An NPR investigation of secret military documents from the detention camp at Guantanamo Bay details the system used to assess how dangerous the detainees would be if released.
More than 160 of the prisoners released or transferred from the Guantanamo detention camp under Presidents Bush and Obama had previously been judged as “likely to pose a threat to the U.S.” The decision to release or transfer these detainees, despite their former classification as “high risk,” contradicted the Pentagon’s own recommendation that prisoners in this category should remain in detention….
The large number of detainees who were transferred or released from Guantanamo despite their “high risk” assessment is nonetheless striking. Of 600 detainees known to have been transferred out of Guantanamo since 2002, at least 160 were previously in the high-risk category. The repatriation of more high-risk detainees appears likely.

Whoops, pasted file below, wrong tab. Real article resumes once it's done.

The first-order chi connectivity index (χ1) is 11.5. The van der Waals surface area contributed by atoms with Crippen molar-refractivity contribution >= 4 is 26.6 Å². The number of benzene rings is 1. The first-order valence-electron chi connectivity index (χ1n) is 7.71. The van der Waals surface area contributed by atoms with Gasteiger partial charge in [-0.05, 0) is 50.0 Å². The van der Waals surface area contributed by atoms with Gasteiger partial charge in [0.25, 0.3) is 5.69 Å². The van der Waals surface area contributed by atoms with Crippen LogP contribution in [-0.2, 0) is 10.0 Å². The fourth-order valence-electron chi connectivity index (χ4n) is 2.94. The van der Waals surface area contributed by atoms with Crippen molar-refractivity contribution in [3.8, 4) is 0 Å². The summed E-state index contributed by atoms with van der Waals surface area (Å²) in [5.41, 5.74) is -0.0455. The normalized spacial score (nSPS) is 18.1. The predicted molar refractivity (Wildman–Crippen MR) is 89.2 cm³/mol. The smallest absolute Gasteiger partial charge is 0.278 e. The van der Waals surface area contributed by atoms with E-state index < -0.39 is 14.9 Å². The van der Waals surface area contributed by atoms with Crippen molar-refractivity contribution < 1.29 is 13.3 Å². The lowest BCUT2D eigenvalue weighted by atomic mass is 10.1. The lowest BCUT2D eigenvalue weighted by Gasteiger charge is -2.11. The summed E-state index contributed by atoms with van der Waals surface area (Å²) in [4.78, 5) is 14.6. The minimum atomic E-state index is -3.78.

The Obama administration has not yet named the 89 current Guantanamo detainees it says are due to be transferred, but only about 40 of those still in detention at the camp were assessed as “medium” or “low” security risks as of early 2009, according to the investigation by NPR and The New York Times. Some risk assessments have since been revised. The Obama administration carried out a new review of all Guantanamo detainees after it took office in January 2009, and those reports are not included in the documents reviewed by NPR.
Among the “high risk” detainees who have been transferred from Guantanamo since 2002, NPR and the Times have identified at least a dozen who have returned to terrorism or otherwise reassociated with al-Qaida, including two Saudis who became leaders of al-Qaida in the Arabian Peninsula….